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Re: CPU for firewall machine?

See below.

At 04:35 PM 8/10/00 -0300, John Ackermann wrote:
>I'm putting together a box to serve as a Linux firewall.  It will have
>three ethernet interfaces: one to an ISDN (soon, I hope, to be 384kb DSL)
>router, one to an internal network with a handful of PCs and one Linux
>box that serves as both my playtoy and a samba file server, and the third 
>to two or three web/mail/etc. servers that will be visible to the outside 
>world.  The traffic load on the network is generally going to be light, and
>of course the internet feed is at a very modest speed.  But, the firewall 
>will be doing ipmasq stuff for the private network, and there will be times 
>when a lot of data is moving between the DMZ servers and the internal network.
>I have a nice small box with a 486DX4/100 in it, and am wondering if that's 
>sufficient horsepower for this sort of application, or whether I should be 
>looking at a Pentium.

Your 486 is more than enough for the ISDN/DSL traffic. No contest there
(well, one ... if your DSL line ends up running over PPPoE, the RP driver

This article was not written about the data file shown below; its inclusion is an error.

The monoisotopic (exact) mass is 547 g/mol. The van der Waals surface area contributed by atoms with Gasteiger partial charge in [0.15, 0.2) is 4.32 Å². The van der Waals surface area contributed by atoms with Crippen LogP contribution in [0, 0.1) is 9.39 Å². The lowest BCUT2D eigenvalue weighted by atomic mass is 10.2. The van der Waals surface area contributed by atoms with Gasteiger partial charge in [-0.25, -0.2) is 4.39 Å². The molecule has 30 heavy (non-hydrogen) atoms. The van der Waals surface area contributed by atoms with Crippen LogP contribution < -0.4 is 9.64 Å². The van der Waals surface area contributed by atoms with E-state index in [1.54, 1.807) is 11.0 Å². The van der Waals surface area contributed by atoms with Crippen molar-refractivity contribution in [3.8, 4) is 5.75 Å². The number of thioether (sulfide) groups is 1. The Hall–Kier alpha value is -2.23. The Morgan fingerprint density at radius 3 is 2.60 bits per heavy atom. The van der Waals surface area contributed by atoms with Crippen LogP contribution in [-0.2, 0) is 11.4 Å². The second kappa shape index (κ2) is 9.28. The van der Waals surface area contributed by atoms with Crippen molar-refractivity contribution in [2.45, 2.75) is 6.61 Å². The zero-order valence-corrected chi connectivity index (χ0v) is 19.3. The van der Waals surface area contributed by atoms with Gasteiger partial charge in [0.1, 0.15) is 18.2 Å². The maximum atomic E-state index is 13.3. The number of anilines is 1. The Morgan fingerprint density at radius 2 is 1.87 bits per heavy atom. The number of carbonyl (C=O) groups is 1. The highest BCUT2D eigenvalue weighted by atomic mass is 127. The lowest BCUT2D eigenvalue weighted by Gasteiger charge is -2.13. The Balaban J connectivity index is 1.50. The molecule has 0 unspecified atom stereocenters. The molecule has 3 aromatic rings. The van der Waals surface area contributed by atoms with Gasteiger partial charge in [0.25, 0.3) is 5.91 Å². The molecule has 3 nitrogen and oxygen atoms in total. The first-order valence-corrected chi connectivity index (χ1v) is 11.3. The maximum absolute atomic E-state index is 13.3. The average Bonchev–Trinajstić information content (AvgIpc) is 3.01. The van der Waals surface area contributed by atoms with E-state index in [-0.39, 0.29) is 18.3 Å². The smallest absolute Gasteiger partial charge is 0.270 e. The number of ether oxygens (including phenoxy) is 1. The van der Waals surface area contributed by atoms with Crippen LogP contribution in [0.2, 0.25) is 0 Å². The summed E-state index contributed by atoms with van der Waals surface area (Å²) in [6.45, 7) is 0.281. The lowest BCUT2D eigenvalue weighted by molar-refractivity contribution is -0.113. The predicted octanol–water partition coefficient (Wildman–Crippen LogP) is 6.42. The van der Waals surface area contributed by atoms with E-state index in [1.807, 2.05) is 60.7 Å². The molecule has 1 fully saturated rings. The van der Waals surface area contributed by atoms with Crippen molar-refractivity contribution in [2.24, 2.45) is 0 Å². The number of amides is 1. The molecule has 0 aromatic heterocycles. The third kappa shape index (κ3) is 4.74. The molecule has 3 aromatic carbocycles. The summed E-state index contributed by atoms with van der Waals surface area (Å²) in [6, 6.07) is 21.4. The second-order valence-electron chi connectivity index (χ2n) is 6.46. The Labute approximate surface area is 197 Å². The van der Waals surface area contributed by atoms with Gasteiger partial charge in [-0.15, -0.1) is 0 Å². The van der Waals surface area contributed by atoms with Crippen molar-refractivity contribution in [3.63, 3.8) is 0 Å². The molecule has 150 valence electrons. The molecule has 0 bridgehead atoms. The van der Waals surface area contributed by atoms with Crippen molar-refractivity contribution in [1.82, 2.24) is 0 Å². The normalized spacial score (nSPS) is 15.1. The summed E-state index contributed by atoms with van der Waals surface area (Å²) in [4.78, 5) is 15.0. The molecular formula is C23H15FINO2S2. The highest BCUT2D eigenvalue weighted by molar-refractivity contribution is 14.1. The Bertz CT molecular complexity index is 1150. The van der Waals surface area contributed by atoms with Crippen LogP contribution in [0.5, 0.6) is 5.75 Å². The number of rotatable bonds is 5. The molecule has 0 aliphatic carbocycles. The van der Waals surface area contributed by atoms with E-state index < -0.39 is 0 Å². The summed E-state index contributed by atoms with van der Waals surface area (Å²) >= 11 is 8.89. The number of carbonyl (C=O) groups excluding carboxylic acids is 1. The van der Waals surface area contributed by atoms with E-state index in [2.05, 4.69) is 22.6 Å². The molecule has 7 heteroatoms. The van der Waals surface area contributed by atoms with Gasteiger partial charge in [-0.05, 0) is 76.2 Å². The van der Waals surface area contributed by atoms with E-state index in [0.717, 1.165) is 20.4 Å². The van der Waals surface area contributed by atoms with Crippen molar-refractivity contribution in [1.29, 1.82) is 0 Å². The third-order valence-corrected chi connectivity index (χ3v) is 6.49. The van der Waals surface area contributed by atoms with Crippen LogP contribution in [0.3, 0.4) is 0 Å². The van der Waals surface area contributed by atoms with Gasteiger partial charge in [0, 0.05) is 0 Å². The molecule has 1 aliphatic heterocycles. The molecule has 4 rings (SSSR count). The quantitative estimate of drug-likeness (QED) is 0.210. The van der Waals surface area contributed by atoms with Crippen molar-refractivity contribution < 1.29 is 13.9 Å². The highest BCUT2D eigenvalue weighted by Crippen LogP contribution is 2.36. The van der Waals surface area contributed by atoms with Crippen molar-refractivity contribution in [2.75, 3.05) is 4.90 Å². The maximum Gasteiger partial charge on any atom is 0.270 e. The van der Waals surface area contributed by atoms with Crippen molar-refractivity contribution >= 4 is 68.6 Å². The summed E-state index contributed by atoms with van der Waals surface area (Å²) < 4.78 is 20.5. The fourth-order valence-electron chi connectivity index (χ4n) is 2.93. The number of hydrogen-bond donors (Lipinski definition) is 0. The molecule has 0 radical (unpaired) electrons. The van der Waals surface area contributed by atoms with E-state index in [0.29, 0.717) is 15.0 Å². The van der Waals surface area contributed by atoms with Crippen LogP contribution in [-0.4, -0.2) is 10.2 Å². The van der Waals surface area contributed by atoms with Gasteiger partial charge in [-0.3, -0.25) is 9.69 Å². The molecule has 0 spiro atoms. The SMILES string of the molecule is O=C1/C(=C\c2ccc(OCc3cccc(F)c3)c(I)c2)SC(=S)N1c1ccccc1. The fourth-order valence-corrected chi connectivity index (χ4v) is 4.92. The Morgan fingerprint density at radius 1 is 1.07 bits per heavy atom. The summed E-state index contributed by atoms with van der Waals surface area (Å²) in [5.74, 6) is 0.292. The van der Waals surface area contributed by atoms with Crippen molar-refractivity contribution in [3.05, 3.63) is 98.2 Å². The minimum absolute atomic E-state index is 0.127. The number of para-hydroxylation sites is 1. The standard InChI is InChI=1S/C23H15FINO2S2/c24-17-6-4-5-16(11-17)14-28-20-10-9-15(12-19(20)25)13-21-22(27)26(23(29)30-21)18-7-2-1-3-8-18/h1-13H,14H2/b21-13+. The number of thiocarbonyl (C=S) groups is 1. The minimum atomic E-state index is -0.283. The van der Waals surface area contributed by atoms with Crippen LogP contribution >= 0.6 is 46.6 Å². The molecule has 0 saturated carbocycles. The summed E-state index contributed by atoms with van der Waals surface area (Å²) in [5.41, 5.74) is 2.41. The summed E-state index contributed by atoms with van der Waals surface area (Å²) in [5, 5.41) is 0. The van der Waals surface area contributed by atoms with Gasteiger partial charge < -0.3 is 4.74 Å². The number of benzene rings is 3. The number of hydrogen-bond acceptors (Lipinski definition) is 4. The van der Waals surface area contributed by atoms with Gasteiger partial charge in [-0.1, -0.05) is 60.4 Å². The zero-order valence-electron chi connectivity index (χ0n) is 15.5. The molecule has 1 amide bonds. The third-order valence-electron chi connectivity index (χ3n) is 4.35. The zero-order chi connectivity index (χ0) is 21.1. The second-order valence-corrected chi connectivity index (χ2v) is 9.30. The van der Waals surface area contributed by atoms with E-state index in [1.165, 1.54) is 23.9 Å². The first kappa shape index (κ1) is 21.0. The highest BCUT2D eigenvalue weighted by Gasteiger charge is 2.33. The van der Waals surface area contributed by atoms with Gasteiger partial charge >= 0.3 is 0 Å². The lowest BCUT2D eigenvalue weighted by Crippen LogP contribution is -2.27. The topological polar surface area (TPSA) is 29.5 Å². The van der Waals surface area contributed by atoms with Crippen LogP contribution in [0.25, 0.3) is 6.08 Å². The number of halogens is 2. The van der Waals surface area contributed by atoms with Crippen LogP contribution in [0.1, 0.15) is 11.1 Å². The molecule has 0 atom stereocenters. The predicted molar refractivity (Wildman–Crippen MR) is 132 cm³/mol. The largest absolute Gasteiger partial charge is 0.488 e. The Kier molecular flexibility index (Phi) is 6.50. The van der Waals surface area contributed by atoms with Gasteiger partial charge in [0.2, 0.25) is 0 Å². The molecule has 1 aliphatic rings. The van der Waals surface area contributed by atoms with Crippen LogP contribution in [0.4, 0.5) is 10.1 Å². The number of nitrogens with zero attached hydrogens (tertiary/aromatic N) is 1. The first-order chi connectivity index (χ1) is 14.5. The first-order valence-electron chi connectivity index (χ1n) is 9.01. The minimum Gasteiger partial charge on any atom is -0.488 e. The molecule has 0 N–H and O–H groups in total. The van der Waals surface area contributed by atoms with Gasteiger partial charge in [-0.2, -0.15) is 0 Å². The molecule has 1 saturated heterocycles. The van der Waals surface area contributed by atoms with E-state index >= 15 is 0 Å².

for PPPoE tends to burn CPU cycles).

For internal routing ... my own tests confirm the conventional wisdom that a
modest-speed 486 (a 486DX266 for sure, probably even a DX40) is plenty fast
enough for the 5 mpbs throuput that is the effective limit of 10 mbps Ethernet. 

If the system needs to run PPPoE for DSL *and* route internally at 5 mbps
... that you would need to test. Back-of-the-envelope calculations say it
will probably work, but I haven't actually seen that combination tested

>A second question arises from the fact that the DMZ network is all using 
>100MB ethernet cards, talking to each other through a speed-sensing,
>switching hub, and I suspect that I won't find an ISA bus 100MB ethernet 
>card for a price I'm willing to pay.  

Don't even try.

>Will there be a significant impact 
>if the servers have to switch to 10MB mode to talk with the firewall (the 
>internal network is all 10MB, so there's no issue on that side).

The answer should be "no" ... given that the connection eventually throttles
to 10 mbps anyway, on the private side of the router. But I haven't actually
tested this, so you might find someone else with actual experience will give
you better advice on this one.

------------------------------------"Never tell me the odds!"---
Ray Olszewski                                        -- Han Solo
Palo Alto, CA           	 	         ray@comarre.com        

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